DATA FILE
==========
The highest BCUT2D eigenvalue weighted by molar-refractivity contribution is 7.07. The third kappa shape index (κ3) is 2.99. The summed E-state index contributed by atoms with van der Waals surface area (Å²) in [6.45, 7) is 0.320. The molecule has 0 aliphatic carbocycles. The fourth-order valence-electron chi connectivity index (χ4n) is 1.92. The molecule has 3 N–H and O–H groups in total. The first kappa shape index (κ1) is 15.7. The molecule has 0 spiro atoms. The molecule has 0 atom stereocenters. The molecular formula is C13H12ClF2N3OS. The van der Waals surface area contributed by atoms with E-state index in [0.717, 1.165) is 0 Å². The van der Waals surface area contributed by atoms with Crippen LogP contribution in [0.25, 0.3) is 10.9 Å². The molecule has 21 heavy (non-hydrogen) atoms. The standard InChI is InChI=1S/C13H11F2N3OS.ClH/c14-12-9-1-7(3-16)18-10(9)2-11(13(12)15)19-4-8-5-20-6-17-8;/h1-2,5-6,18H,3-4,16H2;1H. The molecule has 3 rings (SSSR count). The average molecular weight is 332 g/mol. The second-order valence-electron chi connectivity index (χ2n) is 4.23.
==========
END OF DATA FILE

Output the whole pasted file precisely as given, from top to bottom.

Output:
The highest BCUT2D eigenvalue weighted by molar-refractivity contribution is 7.07. The third kappa shape index (κ3) is 2.99. The summed E-state index contributed by atoms with van der Waals surface area (Å²) in [6.45, 7) is 0.320. The molecule has 0 aliphatic carbocycles. The fourth-order valence-electron chi connectivity index (χ4n) is 1.92. The molecule has 3 N–H and O–H groups in total. The first kappa shape index (κ1) is 15.7. The molecule has 0 spiro atoms. The molecule has 0 atom stereocenters. The molecular formula is C13H12ClF2N3OS. The van der Waals surface area contributed by atoms with E-state index in [0.717, 1.165) is 0 Å². The van der Waals surface area contributed by atoms with Crippen LogP contribution in [0.25, 0.3) is 10.9 Å². The molecule has 21 heavy (non-hydrogen) atoms. The standard InChI is InChI=1S/C13H11F2N3OS.ClH/c14-12-9-1-7(3-16)18-10(9)2-11(13(12)15)19-4-8-5-20-6-17-8;/h1-2,5-6,18H,3-4,16H2;1H. The molecule has 3 rings (SSSR count). The average molecular weight is 332 g/mol. The second-order valence-electron chi connectivity index (χ2n) is 4.23.